Slovakia ready for € changeover

Preparations for the euro in Slovakia are now completed. Commercial banks received the banknotes and coins from September and have supplied them to shops and other businesses so that they handle payments and return change in euro from the 1st of January.

Citizens were able to buy mini kits of euro coins to acquaint themselves with their new currency. They also benefited from a large information campaign, including TV spots and a touring information bus. Their concerns about price increases were taken seriously by the Slovak authorities that put in place a number of measures, including an Ethical Code signed by business whereby they undertake to respect the changeover rules. The display of prices in both euro and koruna is compulsory since 24 August and until 1 January 2010. The respect of the changeover rules is carefully monitored by the Slovak Trade Inspection, which has visited more than 15,000 shops and service providers since August. The inspectors corrected shortcomings in dual display of prices when found and checked on price movements, particularly in sensitive sectors where problems were experienced in the previous changeovers. The Association of Slovak Consumers also plays a key role in checking price developments. The Commission actively supported the communication campaign under a Partnership agreement of December 2007.

Businesses and public administrations prepared themselves well in advance and their personnel were duly trained (especially for those in direct contact with the public).

To facilitate the changeover, the National Bank of Slovakia and commercial banks will be exceptionally open on 1 January as well as on the weekend of 3-4 January.

President Barroso, Commissioner Almunia and Education Commissioner and Slovak national Ján Figel will attend a ceremony in the Slovak capital Bratislava, on 8 January, to celebrate the adoption of the euro by Slovakia.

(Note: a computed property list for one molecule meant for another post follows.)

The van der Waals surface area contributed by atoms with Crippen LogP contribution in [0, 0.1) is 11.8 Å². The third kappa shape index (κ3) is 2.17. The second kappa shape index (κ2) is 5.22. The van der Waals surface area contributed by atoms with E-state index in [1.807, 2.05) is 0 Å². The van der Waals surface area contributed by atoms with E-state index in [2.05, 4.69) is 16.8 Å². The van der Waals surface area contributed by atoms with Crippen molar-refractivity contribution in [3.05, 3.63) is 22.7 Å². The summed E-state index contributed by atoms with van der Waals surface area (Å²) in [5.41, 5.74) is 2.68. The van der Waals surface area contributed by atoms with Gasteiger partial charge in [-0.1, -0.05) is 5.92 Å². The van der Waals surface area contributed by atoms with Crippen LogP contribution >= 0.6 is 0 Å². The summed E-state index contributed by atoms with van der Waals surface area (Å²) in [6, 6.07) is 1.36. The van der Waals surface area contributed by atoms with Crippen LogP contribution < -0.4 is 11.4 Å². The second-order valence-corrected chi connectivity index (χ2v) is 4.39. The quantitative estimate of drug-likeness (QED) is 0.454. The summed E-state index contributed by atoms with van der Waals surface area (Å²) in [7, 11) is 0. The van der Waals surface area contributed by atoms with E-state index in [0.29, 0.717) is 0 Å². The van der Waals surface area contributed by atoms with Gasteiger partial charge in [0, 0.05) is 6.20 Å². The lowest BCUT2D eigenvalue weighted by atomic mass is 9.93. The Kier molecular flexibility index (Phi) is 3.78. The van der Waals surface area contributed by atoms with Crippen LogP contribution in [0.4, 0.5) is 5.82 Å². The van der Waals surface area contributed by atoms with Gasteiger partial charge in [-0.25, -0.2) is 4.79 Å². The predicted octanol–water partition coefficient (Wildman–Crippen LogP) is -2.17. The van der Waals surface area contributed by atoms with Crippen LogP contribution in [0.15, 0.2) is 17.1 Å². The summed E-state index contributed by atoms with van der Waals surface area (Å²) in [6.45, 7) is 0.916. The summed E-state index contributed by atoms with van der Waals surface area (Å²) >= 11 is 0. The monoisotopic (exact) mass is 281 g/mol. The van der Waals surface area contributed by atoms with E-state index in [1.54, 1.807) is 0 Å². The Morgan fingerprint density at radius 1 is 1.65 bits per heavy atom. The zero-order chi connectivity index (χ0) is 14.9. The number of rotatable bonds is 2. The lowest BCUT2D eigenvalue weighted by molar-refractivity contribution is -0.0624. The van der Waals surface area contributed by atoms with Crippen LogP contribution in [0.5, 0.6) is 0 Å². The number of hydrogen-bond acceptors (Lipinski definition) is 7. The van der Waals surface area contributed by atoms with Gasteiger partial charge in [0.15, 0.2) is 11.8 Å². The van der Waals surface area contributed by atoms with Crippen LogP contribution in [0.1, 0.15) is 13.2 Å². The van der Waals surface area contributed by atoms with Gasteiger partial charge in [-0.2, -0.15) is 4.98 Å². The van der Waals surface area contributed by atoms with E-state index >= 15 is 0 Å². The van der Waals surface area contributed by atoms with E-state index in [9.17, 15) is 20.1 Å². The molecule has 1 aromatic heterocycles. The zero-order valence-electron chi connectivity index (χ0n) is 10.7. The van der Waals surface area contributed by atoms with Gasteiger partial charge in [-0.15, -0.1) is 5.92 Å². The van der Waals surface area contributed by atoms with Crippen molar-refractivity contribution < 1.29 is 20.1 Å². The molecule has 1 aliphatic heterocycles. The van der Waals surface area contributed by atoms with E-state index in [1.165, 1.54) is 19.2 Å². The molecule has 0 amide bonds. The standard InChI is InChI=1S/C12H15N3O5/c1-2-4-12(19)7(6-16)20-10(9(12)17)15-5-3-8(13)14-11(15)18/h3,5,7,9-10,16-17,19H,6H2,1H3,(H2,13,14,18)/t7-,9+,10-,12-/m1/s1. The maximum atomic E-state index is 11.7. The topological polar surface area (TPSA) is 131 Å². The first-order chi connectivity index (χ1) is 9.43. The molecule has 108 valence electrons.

President Barroso's and Commissioner Almunia's message of congratulations and welcome to Slovakian citizens can be seen at:

http://ec.europa.eu/avservices/ebs/schedule.cfm

For detailed information on Slovakia's euro changeover see IP/08/1959 and:

http://ec.europa.eu/economy_finance/thematic_articles/article13563_en.htm

Commission's 8th Report on the Practical Preparations for the Changeover

http://ec.europa.eu/economy_finance/thematic_articles/article13510_en.htm

Slovak national changeover web site: www.euromena.sk

For more information on the euro and its benefits see DG ECFIN's website

http://ec.europa.eu/economy_finance/euro/our_currency_en.htm

The 10-year anniversary special 'EMU@10' website:
http://ec.europa.eu/economy_finance/emu10/index_en.htm

To see €2 commemorative coin:

http://ec.europa.eu/economy_finance/thematic_articles/article11072_en.htm

For the documentary on the euro:

(http://ec.europa.eu/economy_finance/emu10/documentary.htm) .


[1] Austria, Belgium, Finland, France, Germany, Ireland, Italy, Luxembourg, Netherlands, Portugal and Spain

[2] See Eurostat release 179/2008 of 15 December

[3] EMU@10 – Successes and challenges after 10 years of Economic and Monetary Union